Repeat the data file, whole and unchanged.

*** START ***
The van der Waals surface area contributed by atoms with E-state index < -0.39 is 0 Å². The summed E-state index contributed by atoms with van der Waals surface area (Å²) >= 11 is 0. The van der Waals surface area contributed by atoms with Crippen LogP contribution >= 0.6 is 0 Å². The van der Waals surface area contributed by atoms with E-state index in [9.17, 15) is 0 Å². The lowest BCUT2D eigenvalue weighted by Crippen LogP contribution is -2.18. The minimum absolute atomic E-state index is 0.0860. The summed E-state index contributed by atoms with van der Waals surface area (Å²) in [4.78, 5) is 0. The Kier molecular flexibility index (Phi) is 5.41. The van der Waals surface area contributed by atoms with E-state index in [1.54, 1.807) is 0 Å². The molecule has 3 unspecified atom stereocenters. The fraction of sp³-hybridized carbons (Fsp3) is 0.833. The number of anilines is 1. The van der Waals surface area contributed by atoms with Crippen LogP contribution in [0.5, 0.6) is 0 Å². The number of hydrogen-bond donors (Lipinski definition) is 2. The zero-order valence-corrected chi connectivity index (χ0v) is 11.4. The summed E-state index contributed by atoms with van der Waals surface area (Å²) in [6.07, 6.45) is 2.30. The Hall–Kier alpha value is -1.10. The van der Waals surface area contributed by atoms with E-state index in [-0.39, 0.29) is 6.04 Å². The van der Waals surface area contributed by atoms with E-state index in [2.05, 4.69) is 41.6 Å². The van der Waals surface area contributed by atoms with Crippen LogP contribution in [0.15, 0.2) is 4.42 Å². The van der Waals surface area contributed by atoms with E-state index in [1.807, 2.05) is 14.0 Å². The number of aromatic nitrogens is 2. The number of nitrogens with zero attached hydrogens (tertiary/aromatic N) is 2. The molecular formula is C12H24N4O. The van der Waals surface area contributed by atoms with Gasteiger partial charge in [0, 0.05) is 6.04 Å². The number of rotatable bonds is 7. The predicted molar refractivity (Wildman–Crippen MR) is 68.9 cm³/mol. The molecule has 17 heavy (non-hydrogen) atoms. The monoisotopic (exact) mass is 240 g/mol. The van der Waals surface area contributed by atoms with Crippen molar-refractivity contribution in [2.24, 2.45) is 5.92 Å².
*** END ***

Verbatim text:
The van der Waals surface area contributed by atoms with E-state index < -0.39 is 0 Å². The summed E-state index contributed by atoms with van der Waals surface area (Å²) >= 11 is 0. The van der Waals surface area contributed by atoms with Crippen LogP contribution >= 0.6 is 0 Å². The van der Waals surface area contributed by atoms with E-state index in [9.17, 15) is 0 Å². The lowest BCUT2D eigenvalue weighted by Crippen LogP contribution is -2.18. The minimum absolute atomic E-state index is 0.0860. The summed E-state index contributed by atoms with van der Waals surface area (Å²) in [4.78, 5) is 0. The Kier molecular flexibility index (Phi) is 5.41. The van der Waals surface area contributed by atoms with E-state index in [1.54, 1.807) is 0 Å². The molecule has 3 unspecified atom stereocenters. The fraction of sp³-hybridized carbons (Fsp3) is 0.833. The number of anilines is 1. The van der Waals surface area contributed by atoms with Crippen LogP contribution in [0.5, 0.6) is 0 Å². The number of hydrogen-bond donors (Lipinski definition) is 2. The zero-order valence-corrected chi connectivity index (χ0v) is 11.4. The summed E-state index contributed by atoms with van der Waals surface area (Å²) in [6.07, 6.45) is 2.30. The Hall–Kier alpha value is -1.10. The van der Waals surface area contributed by atoms with E-state index in [-0.39, 0.29) is 6.04 Å². The van der Waals surface area contributed by atoms with E-state index in [2.05, 4.69) is 41.6 Å². The van der Waals surface area contributed by atoms with Crippen LogP contribution in [0.15, 0.2) is 4.42 Å². The van der Waals surface area contributed by atoms with E-state index in [1.807, 2.05) is 14.0 Å². The number of aromatic nitrogens is 2. The number of nitrogens with zero attached hydrogens (tertiary/aromatic N) is 2. The molecular formula is C12H24N4O. The van der Waals surface area contributed by atoms with Gasteiger partial charge in [0, 0.05) is 6.04 Å². The number of rotatable bonds is 7. The predicted molar refractivity (Wildman–Crippen MR) is 68.9 cm³/mol. The molecule has 17 heavy (non-hydrogen) atoms. The monoisotopic (exact) mass is 240 g/mol. The van der Waals surface area contributed by atoms with Crippen molar-refractivity contribution in [2.24, 2.45) is 5.92 Å².